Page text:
United States military casualties in the War in Afghanistan

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As of August 4, 2014, there have been 2,201 U.S. military deaths in the War in Afghanistan and additional 134 fatalities in the broader Operation Enduring Freedom outside Afghanistan. 1,819 of these deaths inside Afghanistan have been the result of hostile action. 19 964 American servicemembers have been wounded in action during the war.[1] In addition there are 1,173 U.S. civilian contractor fatalities.[2]

At the end of May 2010, the number of American fatalities was reported to have reached 1,000.[3][4] By September 2012, the total number passed 2,000.[5] More than two-thirds of those deaths have occurred since the American military presence in Afghanistan was doubled under President Barack Obama in 2009.

The highest number of American fatalities recorded in a single incident occurred on August 6, 2011, in which a transport helicopter was shot down killing 30 Americans, including 22 Navy SEALs.[6][7] In another incident in August 2014 major general Harold J. Greene became the highest-ranking American servicemember killed by hostile action.[8][9]

Numbers of fatalities[edit]

As of February 28, 2014, the United States Department of Defense official statistics lists 2,175 servicemembers as having died in Afghanistan. Of these, 1,795 are due to hostile action and 373 non-hostile.[10]

In addition, another 116 soldiers are reported to have died as part of Operation Enduring Freedom (OEF); 48 are confirmed to have died in Africa, Southeast Asia or Cuba in support of OEF - Horn of Africa, OEF - Philippines, OEF - Trans Sahara, and in the detainment of prisoners in Guantanamo Bay, Cuba.[11] 40 fatalities incurred outside the war zone while supporting combat operations in Afghanistan, making a total of 1,797 United States servicemen killed in the war in Afghanistan. Of the 40, four died due to hostile action; a Marine and a civilian DoD employee killed by terrorist gunmen in Kuwait and two military airmen killed by a lone wolf terrorist in Germany.[4][12]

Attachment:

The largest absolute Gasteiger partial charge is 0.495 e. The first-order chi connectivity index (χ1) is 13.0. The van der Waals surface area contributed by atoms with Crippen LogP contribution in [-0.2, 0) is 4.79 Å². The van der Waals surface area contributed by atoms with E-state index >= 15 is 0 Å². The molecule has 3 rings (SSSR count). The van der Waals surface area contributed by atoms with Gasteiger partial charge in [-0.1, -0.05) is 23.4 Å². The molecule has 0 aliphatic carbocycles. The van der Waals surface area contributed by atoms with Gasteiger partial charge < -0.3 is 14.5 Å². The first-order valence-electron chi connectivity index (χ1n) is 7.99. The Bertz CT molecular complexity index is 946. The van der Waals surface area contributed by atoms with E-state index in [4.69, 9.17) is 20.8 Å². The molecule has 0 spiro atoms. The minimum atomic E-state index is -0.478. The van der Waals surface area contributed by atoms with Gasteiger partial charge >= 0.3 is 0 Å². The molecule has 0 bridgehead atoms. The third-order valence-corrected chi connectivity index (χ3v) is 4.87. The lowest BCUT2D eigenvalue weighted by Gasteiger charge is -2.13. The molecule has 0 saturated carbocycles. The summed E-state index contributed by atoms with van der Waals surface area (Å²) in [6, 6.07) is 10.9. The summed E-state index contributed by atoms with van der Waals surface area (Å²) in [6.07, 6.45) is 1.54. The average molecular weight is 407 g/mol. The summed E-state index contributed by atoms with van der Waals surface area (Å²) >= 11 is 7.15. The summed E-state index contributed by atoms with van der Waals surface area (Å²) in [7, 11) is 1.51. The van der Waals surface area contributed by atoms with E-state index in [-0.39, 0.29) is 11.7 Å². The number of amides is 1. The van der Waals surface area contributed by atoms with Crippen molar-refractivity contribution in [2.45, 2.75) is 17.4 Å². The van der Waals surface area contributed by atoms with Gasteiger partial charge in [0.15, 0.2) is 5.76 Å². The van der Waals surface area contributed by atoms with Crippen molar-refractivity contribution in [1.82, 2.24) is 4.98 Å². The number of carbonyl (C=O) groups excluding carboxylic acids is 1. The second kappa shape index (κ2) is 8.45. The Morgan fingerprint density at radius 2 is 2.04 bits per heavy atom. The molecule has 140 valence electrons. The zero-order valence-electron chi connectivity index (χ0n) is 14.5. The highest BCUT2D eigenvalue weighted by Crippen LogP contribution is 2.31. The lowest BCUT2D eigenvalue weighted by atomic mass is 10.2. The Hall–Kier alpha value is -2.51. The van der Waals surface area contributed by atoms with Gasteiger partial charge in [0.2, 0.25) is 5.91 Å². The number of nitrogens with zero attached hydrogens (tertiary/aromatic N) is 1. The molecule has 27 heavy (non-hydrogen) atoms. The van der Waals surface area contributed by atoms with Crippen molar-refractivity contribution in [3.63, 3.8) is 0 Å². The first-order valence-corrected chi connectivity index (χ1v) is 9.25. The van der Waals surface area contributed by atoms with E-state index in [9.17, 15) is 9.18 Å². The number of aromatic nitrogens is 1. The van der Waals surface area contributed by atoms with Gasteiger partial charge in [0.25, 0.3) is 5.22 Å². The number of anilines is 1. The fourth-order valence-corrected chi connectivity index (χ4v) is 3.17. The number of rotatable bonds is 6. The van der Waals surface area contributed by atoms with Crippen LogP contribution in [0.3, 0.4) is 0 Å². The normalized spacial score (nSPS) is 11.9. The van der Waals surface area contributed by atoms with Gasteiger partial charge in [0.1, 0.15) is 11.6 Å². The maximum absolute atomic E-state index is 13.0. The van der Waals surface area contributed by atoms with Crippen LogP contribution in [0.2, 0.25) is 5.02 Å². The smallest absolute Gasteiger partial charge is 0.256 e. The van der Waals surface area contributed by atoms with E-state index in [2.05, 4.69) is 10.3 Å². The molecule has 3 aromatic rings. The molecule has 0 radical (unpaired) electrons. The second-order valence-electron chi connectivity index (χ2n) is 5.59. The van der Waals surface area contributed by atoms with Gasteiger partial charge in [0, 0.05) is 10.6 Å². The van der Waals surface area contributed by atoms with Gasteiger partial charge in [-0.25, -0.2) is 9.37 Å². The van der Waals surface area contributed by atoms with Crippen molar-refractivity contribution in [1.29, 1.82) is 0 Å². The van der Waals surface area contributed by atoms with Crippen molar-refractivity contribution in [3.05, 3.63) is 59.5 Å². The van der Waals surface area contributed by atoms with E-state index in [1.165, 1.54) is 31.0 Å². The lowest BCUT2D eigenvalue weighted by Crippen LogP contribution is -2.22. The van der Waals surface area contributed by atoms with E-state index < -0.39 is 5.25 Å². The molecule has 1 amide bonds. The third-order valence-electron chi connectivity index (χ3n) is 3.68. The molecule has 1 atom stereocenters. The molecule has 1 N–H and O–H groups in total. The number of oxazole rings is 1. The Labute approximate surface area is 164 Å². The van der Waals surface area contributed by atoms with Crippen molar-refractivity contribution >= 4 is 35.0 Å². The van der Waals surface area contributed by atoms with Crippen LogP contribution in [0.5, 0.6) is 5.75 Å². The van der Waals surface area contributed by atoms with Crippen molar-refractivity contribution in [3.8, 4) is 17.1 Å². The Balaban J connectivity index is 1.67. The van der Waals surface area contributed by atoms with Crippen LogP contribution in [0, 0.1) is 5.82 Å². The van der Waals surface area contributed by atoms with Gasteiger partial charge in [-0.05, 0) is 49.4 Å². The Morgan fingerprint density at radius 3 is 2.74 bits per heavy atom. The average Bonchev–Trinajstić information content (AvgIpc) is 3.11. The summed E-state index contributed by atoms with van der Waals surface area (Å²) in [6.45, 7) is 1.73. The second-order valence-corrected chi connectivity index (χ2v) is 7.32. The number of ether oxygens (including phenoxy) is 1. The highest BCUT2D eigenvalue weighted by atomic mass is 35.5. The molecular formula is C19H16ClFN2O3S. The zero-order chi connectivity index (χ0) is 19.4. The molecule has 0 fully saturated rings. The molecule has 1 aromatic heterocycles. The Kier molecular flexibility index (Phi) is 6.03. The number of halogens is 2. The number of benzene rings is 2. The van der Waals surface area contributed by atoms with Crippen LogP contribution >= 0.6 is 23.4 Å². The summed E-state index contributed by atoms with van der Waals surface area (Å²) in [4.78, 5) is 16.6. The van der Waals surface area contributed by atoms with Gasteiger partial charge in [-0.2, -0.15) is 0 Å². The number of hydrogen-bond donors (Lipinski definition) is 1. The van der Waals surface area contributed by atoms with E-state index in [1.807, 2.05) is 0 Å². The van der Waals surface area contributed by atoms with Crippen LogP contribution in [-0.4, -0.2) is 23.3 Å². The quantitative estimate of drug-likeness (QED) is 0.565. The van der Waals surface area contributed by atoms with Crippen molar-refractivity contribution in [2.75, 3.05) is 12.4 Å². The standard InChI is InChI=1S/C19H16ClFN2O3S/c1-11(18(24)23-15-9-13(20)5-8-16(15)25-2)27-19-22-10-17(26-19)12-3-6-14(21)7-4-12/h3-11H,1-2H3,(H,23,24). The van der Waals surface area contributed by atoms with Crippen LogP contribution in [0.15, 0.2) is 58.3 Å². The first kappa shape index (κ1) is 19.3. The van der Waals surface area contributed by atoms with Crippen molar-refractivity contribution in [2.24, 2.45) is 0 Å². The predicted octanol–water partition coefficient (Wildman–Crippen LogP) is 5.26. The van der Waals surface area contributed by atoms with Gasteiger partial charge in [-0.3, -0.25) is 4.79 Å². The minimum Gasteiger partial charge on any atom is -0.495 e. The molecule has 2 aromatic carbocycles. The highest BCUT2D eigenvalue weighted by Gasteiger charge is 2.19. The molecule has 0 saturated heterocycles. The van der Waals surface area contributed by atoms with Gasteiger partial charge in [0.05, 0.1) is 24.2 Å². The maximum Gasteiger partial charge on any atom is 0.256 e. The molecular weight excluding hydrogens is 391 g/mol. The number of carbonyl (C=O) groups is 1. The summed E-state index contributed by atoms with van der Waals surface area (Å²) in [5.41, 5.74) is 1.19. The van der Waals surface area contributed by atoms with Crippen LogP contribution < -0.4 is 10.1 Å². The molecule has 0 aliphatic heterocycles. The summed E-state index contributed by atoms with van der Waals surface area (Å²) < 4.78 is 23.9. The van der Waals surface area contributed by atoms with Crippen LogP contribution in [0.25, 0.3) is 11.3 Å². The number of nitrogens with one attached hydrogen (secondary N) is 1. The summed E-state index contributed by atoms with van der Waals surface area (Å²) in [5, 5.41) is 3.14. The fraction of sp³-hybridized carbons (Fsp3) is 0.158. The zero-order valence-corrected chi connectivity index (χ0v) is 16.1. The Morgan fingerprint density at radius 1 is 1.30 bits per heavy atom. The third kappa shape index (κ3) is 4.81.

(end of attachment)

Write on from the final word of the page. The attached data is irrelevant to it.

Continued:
Many veterans have committed suicide as a result of physiological problems developed during their service.[13]

The iCasualties.org figure of 2,035 is higher than the Department of Defense's officially stated figure, although according to the website all of the names listed at iCasualties.org have been confirmed by the Department of Defense.[14]

Casualties by month and year[edit]

All Fatalities[edit]

U.S. fatalities by month in only Afghanistan according to iCasualties.org

Grand Total: 2,238

U.S. all fatalities in Afghanistan only


Note: Table omits the deaths of 92 soldiers killed in support of operations in Afghanistan in other countries.

Killed in action only[edit]

U.S. KIA (hostile) in Afghanistan only by month according to iCasualties.org

Grand Total: 2,039

These totals are U.S. KIA (hostile) in Afghanistan only,


Note: Table omits the deaths of four troops killed in action in support of operations in Afghanistan in other countries. These are the marine and the civilian Department of Defence employee killed in Kuwait in October 2002 and January 2003, respectively, and the two airman killed in Germany in 2011. Friendly fire deaths are included in the table.

Incidents of multiple deaths of U.S. service members in the war[edit]

See also[edit]


  1. ^ Central New York (2012-07-20). "Iraq/Afghanistan military casualties update". syracuse.com. Retrieved 2013-10-20. 
  2. ^ a b "Marine from Camp Pendleton unit is 1,000th U.S. military fatality in Afghanistan, news reports say"
  3. ^ a b c "Operation Enduring Freedom | Afghanistan". iCasualties. 2010-05-28. Retrieved 2013-10-20. 
  4. ^ "US military death toll in Afghanistan reaches 2,000". BBC News. September 30, 2012. Retrieved 30 September 2012. 
  5. ^ a b "Helicopter Shot Down: 22 Navy SEALs Dead in Crash in Afghanistan - ABC News". Abcnews.go.com. 2011-08-06. Retrieved 2013-10-20. 
  6. ^ a b "Afghanistan Helicopter Crash Marks Deadliest Day for U.S. Forces in 10 Years | PBS NewsHour | Aug. 8, 2011". PBS. Retrieved 2013-10-20. 
  7. ^ Rosenberg, Matthew; Kakaraug, Haris (5 August 2014). "U.S. General Is Killed in Attack at Afghan Base, Officials Say". The New York Times. Retrieved 5 August 2014. 
  8. ^ "U.S. general killed in Afghanistan was key figure in training effort". Washington Post. 5 August 2014. Retrieved 5 August 2014. 
  9. ^ http://www.defense.gov/news/casualty.pdf
  10. ^ "Operation Enduring Freedom, Cuba, Fatalities". iCasualties. 19 September 2011. Retrieved 19 September 2011.  (Note: apply filter for Country of Death = Cuba)
  11. ^ http://www.defenselink.mil/news/casualty.pdf
  12. ^ Kristof, Nicholas D. (April 14, 2012). "A Veteran's Death, the Nation's Shame". The New York Times. 
  13. ^ Methodology for tracking Coalition Fatality database at the Wayback Machine (archived February 13, 2008)
  14. ^ a b "OEF | Afghanistan | Fatalities By Month". iCasualties. 2010-05-28. Retrieved 2013-10-20. 
  15. ^ http://www.defenselink.mil//releases/release.aspx?releaseid=11478
  16. ^ http://www.defenselink.mil//releases/release.aspx?releaseid=11482
  17. ^ http://www.airforcetimes.com/news/2011/04/air-force-leaders-say-airmen-killed-in-afghanistan-shooting-042811w/
  18. ^ Oppel Jr, Richard A.; Siegel, Matt (August 30, 2012). "5 Soldiers' Deaths in Afghanistan Mark Australia's Worst Toll Yet". The New York Times. 
  19. ^ Muñoz, Carlo. "Report: Taliban suicide strike kills three US troops in Eastern Afghanistan". The Hill. Retrieved 1 October 2012. 
  20. ^ "5 US troops die in helicopter crash in Afghanistan". Yahoo News. Retrieved 24 March 2013. 
  21. ^ "Afghan Doctor, 6 Americans Killed in Afghanistan Attacks". VOA. Retrieved 7 April 2013. 
  22. ^ "7 American service members killed in Afghanistan". Yahoo News. Retrieved 6 May 2013. 

External links[edit]